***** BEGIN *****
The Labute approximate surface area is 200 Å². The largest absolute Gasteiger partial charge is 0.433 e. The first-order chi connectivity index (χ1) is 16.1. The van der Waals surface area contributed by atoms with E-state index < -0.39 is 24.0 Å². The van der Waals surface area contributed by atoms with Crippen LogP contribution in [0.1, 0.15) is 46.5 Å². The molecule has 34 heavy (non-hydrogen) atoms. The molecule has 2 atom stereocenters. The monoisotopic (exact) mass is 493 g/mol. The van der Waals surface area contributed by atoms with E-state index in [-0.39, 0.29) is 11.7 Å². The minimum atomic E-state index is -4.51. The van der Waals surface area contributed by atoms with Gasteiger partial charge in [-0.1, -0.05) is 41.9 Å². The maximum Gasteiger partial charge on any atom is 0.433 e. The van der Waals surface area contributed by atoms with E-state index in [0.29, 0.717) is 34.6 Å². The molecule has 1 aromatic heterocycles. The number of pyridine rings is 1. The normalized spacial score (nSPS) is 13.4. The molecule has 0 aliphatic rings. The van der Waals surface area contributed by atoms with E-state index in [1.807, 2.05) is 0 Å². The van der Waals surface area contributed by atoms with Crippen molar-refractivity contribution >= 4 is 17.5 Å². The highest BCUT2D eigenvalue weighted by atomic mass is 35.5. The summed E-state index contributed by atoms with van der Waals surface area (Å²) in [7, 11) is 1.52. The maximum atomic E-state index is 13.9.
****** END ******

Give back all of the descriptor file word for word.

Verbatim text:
The Labute approximate surface area is 200 Å². The largest absolute Gasteiger partial charge is 0.433 e. The first-order chi connectivity index (χ1) is 16.1. The van der Waals surface area contributed by atoms with E-state index < -0.39 is 24.0 Å². The van der Waals surface area contributed by atoms with Crippen LogP contribution in [0.1, 0.15) is 46.5 Å². The molecule has 34 heavy (non-hydrogen) atoms. The molecule has 2 atom stereocenters. The monoisotopic (exact) mass is 493 g/mol. The van der Waals surface area contributed by atoms with E-state index in [-0.39, 0.29) is 11.7 Å². The minimum atomic E-state index is -4.51. The van der Waals surface area contributed by atoms with Gasteiger partial charge in [-0.1, -0.05) is 41.9 Å². The maximum Gasteiger partial charge on any atom is 0.433 e. The van der Waals surface area contributed by atoms with E-state index in [0.29, 0.717) is 34.6 Å². The molecule has 1 aromatic heterocycles. The number of pyridine rings is 1. The normalized spacial score (nSPS) is 13.4. The molecule has 0 aliphatic rings. The van der Waals surface area contributed by atoms with E-state index in [1.807, 2.05) is 0 Å². The van der Waals surface area contributed by atoms with Crippen molar-refractivity contribution >= 4 is 17.5 Å². The highest BCUT2D eigenvalue weighted by atomic mass is 35.5. The summed E-state index contributed by atoms with van der Waals surface area (Å²) in [7, 11) is 1.52. The maximum atomic E-state index is 13.9.